Two networks are claiming victory in Week One of the new fall season.
This is confusing to a TV columnist, if not to others. They can’t both be right, can they?
The press releases came yesterday, on Tuesday -- the day each week when a full prime-time ratings report gets released by Nielsen covering the week before. Among other things, it gives you a ranking of every show that aired on broadcast TV in prime-time last week (according to total audience), along with demo ratings and such.
Concurrent with the issuing of this weekly rundown of prime-time results from the week before come news releases issued by the networks with their own interpretations of the numbers.
I have been on the receiving end of these every week for years. Long ago, I learned to ignore these spin releases and go straight to the charts they attach to these emails that contain the raw numbers. I then base my news stories on the numbers.
But the spin is nevertheless fascinating, especially on those occasions when press releases come from two networks each declaring the same victory.
Yesterday, the headline on a press release from CBS said this: “CBS wins premiere week in viewers, adults 18-49 and adults 25-54.”
The headline on a press release from NBC said this: “NBC wins premiere week in adult 18-49 viewers with the week’s #1 show, #1 drama premiere and #1 comedy debut.”
So both networks are claiming a victory in 18-49 viewers, for starters. They also clash over which one of them had premiere week’s No. 1 new comedy and new drama. NBC made this claim in the headline above. CBS made it in subsequent subheads: “ ‘Kevin Can Wait’ is the #1 new comedy” and “ ‘Bull’ and ‘MacGyver’ are the #1 and #2 new dramas.”
How can this be? If I understand their press releases, these claims are being made based on different criteria.
For example, CBS’s claim that “Kevin Can Wait” was the No. 1 new comedy last week is based on a total-audience figure of 11.08 million viewers. NBC is claiming the first episode of “The Good Place” was the No. 1 new comedy based on the show’s 18-49 rating -- a 2.6.
But down in the body of its press release, NBC admits that the 2.6 rating in 18-49 viewers for “The Good Place” actually tied “Kevin Can Wait,” and the total audience for Episode One of “The Good Place” was 9.1 million viewers.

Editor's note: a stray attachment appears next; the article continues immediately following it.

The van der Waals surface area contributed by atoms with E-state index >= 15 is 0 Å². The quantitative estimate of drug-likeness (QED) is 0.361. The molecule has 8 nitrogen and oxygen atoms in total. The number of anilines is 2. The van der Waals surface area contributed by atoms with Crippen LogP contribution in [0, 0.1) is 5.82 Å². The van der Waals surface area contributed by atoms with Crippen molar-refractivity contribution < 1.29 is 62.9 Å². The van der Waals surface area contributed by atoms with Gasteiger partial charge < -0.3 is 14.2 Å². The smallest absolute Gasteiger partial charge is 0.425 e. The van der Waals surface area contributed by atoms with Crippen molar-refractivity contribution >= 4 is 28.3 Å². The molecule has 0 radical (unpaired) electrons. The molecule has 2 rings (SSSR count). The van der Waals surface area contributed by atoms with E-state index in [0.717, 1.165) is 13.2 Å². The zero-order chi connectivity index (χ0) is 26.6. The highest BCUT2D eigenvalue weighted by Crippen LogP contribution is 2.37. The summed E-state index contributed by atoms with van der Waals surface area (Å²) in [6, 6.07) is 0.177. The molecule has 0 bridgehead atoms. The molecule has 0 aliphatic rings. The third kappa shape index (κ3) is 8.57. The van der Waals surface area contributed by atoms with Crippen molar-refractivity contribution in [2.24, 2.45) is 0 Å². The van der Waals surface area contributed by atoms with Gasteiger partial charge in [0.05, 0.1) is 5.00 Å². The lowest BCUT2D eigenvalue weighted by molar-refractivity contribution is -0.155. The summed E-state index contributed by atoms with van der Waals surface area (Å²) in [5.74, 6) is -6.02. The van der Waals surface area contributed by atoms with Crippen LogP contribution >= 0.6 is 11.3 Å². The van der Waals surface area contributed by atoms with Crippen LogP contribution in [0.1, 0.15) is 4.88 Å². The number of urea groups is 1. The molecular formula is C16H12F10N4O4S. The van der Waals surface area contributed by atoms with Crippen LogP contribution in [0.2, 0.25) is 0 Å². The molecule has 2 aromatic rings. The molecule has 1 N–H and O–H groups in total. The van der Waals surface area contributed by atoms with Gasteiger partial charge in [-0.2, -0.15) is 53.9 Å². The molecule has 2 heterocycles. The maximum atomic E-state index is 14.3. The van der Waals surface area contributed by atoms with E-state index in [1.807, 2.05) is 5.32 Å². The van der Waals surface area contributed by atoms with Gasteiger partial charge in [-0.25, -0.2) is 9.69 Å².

Later in the release, NBC seems to apply L+3 data for the first episode of “The Good Place,” plus total-audience and demo data for the second episode of “The Good Place” that aired after the premiere last Monday night (Sept. 19). Adding in (or averaging) these numbers moves “The Good Place” past “Kevin Can Wait” in both the demo and total audience, NBC seems to be saying.
As for the drama claims, CBS says the total audiences for “Bull” (15.56 million) and “MacGyver” (10.73 million) made them Nos. 1 and 2, respectively, last week. NBC is saying “This Is Us” was the week’s top new-drama premiere based on some of the same figuring that went into its claims about “The Good Place” -- mainly, L+3 numbers that elevated “This Is Us” to the No. 1 spot in 18-49s (but not in total audience).
So was “This Is Us” No. 1 or wasn’t it? I suppose the answer is: It was No. 1 in the demo when L+3 data is averaged in, but not in total audience, even with the L+3 numbers.
One reason these press releases are so different is because NBC habitually emphasizes its 18-49 results, while CBS puts the focus on total audiences. There are some who argue that the emphasis on the demo results makes more sense because those numbers are what ad sales are based on primarily.
On the other hand, a total audience number is useful for the scorekeeping that is done everywhere else such as the consumer press where readers don’t understand the concept of demos but do understand numbers that tell them how many people watched. Whatever the case, TV networks tend to gravitate toward the data sets that make them look best.
Then there’s the NFL issue. Sunday night’s football game on NBC (won by the Eagles) was premiere week’s No. 1 “show” -- the one NBC referred to in its press release headline on Tuesday.
But NBC’s competitors have long complained about NBC including the numbers for “NFL Sunday Night Football” when it calculates a viewership average for its prime-time shows every week during football season. They say including football isn’t fair because it’s not really a “show.”
And they will go on complaining about it right up until the moment they do it too.